Last week Bill suggested that, although “there are plenty of reasons to cut out highly-refined foods,” there wasn’t a clear case that a “diet high in complex carbs from whole grains and vegetables is unhealthy.” We thought the comment was a pertinent one. In the coming weeks, we’ll offer some definitive guide material that goes deeper into the subject. For now, let’s discuss a bit of the stock behind our carb critiques.
We’ll begin with what we all seem to agree on (even our friends at the FDA). Simple carbs, those highly refined, sugar soakers are bad news. They flood your body, wreak their biochemical chaos before you can say Kelly Clarkson, and then leave you slumped in a sad heap of a human being.
But those complex carbs, aren’t they a different story? Every doctor and government agency is singing their praises, and it seems like a moderate and rationally minded perspective. We understand that impression, especially given we’ve been solidly entrenched in the agricultural age for about 10,000 years or so. But, as we’ve said before, somebody better try telling that to our physiological selves, ‘cause they’re still playing the hunter gatherer game. Total glycemic load flat out matters, and we would argue that it matters more than the glycemic index of individual foods a person eats in the course of a day.
Humor us for a moment while we first set the stage, and then we’ll move on to the contemporary details. Traditional hunter gatherer societies, those we have records of and the few remaining groups we’ve been able to study in the here and now, existed and, in the absence of famine, thrived on very low carbohydrate diets of about 80 grams of carbs a day on average. (For perspective, the typical American diet ranges from 350-600 grams of carbs a day.) Numerous anthropological studies indicate that they were taller in stature than their post-agricultural counterparts. The suggestion here: the dietary changes brought on by the agricultural age didn’t allow humans to reach their biological potential. Unfortunately, 10,000 years isn’t enough to change the human digestive system. We are operating from the same physiological makeup as our ancestors. This is just one bit of the Primal Blueprint picture, but we’ll move on for now to current affairs.
First off, though you don’t hear people talk about getting a sugar rush off of quinoa, the fact remains all carbs eventually are converted to sugars in the body. Some, like whole grains, just take longer than others. Whatever the carbohydrate, it will eventually be broken down into glucose, either in the gut itself or after a rendezvous with the liver. Some of the glucose is stored as glycogen. What about the rest? In intensive athletic training like we talked about earlier this week, it is quickly burned as secondary fuel following the depletion of glycogen. For most of us, however, it gets stored as fat. And that’s after the body pumps out insulin in response to the excess glucose floating around.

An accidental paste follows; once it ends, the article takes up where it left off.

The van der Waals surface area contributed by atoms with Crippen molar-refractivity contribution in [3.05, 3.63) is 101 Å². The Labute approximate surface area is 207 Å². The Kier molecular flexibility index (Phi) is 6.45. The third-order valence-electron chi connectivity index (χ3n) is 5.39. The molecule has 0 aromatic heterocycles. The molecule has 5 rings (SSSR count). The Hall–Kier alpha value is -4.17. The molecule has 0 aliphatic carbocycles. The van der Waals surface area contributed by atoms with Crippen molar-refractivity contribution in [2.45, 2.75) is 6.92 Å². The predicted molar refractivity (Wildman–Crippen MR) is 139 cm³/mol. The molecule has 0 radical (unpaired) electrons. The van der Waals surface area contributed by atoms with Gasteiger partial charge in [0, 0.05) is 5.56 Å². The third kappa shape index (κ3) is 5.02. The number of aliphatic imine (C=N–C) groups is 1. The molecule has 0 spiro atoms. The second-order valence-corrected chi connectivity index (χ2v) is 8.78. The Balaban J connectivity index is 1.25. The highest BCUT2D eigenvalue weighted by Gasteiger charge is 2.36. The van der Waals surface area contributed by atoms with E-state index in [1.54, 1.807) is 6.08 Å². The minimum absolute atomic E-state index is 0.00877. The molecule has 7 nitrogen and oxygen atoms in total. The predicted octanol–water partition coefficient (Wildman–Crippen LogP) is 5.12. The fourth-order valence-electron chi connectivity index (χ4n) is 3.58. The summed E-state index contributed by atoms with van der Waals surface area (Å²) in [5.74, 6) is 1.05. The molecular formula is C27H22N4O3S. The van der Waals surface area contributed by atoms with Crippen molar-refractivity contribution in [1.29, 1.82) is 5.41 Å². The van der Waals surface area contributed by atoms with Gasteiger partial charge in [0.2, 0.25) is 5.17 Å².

So, if I just keep my carb intake within the range that the body can use and convert to glycogen, I’m O.K.? Basically, yes. Notice we said that the hunter gatherers didn’t eat zero carbs. Eighty grams is eighty grams. (And, by the way, it’s more than the initial target (20-50 grams) for many of the “super” low carb diets out there.) Logic should tell you that, even if you’re not ready to meet our good man, Grok, on his level, any reduction in carbs will make a difference. (And, of course, refined carbs should go first.) Another major benefit to low carb diets: the veggies, protein, and healthy fats a person eats to make up for the missing carbs.
And now for the research. Without becoming nauseatingly tedious or exhausting, we’ll offer a few points that illuminate key dimensions of carbohydrates’ impact on the body. A collaborative study reported in the American Journal of Clinical Nutrition found that low carbohydrate diets are effective not just for weight loss but for “reducing saturated fatty acids in the blood and reducing markers of inflammation.” One of the study’s authors, Richard Feinman, professor at SUNY Downstate Medical Center explains, “The real importance of diets that lower carbohydrate content is that they are grounded in mechanism – carbohydrates stimulate insulin secretion which biases fat metabolism towards storage rather than oxidation.”
Intake of carbohydrates has long been associated with cancer, and dietary therapies for cancer have included a large reduction in carbs. A 2007 study found that a low carb diet actually shrunk prostate tumors in mice, whereas other diets had either no significant impact or, in the case of the typical Western diet, had a decidedly negative impact. Very low carb diets have been used for years to treat children with epilepsy and have been shown to reduce epileptic seizures in adults. Likewise, low carb diets have been shown to positively impact blood pressure, lower diabetes risk, and reduce both heartburn symptoms and abdominal fat.
On top of it all, there’s the issue of gluten allergy/sensitivity, which affects a significant percentage of the population. No, gluten isn’t found in every carb based food, but it’s in a hey of a lot of products in the Western diet. But we’ll get to that more in the coming weeks.
The big point here: while a diet “rich” in whole grains might not be an obviously unhealthy diet, it’s not the healthiest option either.
Questions? Comments? Ideas? We’ll look forward to talking more about this issue in the coming weeks.
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